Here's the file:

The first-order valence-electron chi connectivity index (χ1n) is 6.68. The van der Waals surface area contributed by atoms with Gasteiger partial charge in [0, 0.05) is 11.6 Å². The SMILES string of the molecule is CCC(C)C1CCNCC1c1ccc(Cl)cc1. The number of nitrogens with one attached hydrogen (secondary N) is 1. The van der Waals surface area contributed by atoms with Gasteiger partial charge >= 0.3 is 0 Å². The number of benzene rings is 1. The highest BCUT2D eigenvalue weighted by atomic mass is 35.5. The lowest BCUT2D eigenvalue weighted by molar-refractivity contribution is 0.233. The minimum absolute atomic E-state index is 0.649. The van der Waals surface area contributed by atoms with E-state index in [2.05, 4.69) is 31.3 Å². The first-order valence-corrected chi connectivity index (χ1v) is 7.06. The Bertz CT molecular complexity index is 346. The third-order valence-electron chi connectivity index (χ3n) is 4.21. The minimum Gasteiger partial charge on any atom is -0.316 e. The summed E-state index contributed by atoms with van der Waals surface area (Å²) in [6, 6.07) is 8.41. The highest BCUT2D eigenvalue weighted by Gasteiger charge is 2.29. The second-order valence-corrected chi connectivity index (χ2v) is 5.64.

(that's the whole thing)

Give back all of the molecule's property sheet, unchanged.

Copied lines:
The first-order valence-electron chi connectivity index (χ1n) is 6.68. The van der Waals surface area contributed by atoms with Gasteiger partial charge in [0, 0.05) is 11.6 Å². The SMILES string of the molecule is CCC(C)C1CCNCC1c1ccc(Cl)cc1. The number of nitrogens with one attached hydrogen (secondary N) is 1. The van der Waals surface area contributed by atoms with Gasteiger partial charge >= 0.3 is 0 Å². The number of benzene rings is 1. The highest BCUT2D eigenvalue weighted by atomic mass is 35.5. The lowest BCUT2D eigenvalue weighted by molar-refractivity contribution is 0.233. The minimum absolute atomic E-state index is 0.649. The van der Waals surface area contributed by atoms with E-state index in [2.05, 4.69) is 31.3 Å². The first-order valence-corrected chi connectivity index (χ1v) is 7.06. The Bertz CT molecular complexity index is 346. The third-order valence-electron chi connectivity index (χ3n) is 4.21. The minimum Gasteiger partial charge on any atom is -0.316 e. The summed E-state index contributed by atoms with van der Waals surface area (Å²) in [6, 6.07) is 8.41. The highest BCUT2D eigenvalue weighted by Gasteiger charge is 2.29. The second-order valence-corrected chi connectivity index (χ2v) is 5.64.